On the streets of Pasadena, teardrop-shape, apricot-colored fruits fell in soft plops on the sidewalk from tall, bushy trees. We would ride our bikes—banana-seat Schwinns—over the fruits to see who could squish them.
"Don't eat those. They're poisonous!" Bernard cackled. Youvet told him to shut up. "They taste good." She pulled one from a cluster on a tree and ate it. We waited for her to keel over. She survived. So we tried it, too. The fruit was soft and had smooth brown pits in chambers in the center. The taste was a cross between a citrus and an apricot. It was juicy and refreshing on a warm May day, but after that, I steered clear of these fruits, which I eventually learned are called loquats, not sure whether Bernard was right.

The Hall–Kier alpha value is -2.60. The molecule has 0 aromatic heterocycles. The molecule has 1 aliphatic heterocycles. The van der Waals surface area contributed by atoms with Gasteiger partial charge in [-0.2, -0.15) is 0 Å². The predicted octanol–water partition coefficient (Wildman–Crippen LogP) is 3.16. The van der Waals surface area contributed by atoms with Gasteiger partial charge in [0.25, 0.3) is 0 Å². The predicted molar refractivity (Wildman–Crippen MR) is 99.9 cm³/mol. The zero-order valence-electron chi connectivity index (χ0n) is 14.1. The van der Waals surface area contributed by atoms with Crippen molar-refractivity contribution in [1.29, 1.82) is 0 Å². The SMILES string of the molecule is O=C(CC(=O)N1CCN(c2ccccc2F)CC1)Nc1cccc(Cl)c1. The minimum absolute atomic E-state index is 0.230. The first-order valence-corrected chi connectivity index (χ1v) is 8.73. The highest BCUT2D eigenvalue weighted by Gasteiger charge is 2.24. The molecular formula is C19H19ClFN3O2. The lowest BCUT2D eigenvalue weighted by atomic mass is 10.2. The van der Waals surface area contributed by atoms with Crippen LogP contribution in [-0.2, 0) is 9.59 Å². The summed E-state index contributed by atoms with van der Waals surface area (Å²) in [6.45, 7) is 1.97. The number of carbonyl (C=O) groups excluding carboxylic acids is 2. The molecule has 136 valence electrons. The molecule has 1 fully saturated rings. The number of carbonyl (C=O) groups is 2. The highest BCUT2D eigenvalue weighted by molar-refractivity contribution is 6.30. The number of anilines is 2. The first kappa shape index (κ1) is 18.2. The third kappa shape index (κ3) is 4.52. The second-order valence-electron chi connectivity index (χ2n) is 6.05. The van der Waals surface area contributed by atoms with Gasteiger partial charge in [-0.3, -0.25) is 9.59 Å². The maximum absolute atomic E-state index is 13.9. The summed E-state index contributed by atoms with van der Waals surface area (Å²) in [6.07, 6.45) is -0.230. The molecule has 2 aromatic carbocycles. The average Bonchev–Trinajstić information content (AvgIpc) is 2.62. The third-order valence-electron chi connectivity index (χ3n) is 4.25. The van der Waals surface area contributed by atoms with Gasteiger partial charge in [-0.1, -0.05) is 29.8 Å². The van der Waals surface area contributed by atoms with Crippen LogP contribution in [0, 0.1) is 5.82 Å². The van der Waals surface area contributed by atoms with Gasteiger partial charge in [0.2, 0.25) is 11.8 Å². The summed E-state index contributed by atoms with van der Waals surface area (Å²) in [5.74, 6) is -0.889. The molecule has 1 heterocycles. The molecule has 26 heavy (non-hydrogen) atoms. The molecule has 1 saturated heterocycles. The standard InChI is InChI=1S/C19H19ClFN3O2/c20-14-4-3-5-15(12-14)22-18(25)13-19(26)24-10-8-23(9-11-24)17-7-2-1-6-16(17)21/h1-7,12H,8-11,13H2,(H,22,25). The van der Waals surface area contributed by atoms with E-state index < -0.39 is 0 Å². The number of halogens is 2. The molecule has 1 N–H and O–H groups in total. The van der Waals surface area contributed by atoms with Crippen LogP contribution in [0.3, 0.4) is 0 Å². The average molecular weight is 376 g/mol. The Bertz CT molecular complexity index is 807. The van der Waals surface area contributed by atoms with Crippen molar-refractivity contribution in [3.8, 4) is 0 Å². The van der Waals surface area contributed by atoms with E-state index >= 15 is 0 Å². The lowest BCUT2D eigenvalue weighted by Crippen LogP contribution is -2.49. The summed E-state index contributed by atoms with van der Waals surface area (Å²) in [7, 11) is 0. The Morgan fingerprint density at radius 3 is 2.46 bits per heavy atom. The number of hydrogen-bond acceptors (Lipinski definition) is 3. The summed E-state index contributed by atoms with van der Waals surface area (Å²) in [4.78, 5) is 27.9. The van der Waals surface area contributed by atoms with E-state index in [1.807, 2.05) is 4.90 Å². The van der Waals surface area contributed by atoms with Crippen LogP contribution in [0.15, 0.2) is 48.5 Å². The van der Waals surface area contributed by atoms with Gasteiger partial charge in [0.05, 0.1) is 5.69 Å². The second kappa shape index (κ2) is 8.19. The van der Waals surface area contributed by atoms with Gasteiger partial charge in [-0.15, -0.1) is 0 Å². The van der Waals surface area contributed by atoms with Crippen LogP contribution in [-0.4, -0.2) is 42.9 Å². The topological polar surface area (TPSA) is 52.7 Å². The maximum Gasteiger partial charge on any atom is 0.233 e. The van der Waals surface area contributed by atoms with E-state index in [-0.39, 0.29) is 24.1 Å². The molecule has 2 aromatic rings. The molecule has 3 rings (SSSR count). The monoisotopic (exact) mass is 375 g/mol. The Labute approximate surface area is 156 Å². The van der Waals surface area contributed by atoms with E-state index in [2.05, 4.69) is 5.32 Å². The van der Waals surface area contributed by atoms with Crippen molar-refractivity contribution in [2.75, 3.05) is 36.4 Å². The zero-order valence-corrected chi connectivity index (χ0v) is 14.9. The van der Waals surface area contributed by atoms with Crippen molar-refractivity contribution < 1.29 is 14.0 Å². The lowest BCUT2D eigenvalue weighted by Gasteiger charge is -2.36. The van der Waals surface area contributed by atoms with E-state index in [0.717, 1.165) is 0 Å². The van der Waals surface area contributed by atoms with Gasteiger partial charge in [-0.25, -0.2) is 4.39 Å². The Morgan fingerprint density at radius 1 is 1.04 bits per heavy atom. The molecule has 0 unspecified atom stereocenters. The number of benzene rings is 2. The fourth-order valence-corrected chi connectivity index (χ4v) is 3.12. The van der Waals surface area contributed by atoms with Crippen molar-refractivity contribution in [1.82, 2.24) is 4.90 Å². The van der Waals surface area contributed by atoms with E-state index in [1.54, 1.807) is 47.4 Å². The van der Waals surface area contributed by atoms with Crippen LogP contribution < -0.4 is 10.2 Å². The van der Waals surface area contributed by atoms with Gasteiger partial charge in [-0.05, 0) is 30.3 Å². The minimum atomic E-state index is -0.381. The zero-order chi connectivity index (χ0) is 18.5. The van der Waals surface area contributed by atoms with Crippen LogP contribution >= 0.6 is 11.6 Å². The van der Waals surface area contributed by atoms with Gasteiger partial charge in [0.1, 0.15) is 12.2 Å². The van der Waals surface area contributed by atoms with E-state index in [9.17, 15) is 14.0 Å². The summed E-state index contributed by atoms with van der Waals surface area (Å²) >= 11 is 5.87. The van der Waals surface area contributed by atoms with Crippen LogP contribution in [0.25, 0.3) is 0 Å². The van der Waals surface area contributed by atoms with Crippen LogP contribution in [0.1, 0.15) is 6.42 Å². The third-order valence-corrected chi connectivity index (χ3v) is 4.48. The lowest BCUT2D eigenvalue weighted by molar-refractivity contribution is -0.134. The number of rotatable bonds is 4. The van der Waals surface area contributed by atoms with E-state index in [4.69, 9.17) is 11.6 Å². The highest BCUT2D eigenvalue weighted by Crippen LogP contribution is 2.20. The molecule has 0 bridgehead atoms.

Loquats, or Eriobotrya japonica, originated in China, though it is believed that they entered California from Japan as ornamental plants in the 1870s. You see loquat fruits here and there in Pasadena farmers' markets and Asian groceries. But they're rarely cultivated in this country; the soft fruit doesn't keep well, and it's difficult to harvest, growing in clusters high up in the tree. Mainly you find them in abandoned lots, alleyways, and front yards.
After high school, I moved away for many years and then returned to Pasadena when my children were small. There was a loquat tree in the front yard of my son's preschool. I noticed the teacher had a bowl of freshly picked fruit sitting on the table. I remembered Youvet and the weekends of my youth. I couldn't remember the name. "What are those called again? Are they okay to eat?" I asked the teacher. She laughed, "They're loquats and they're delicious." I sat with my son, and we dug right in.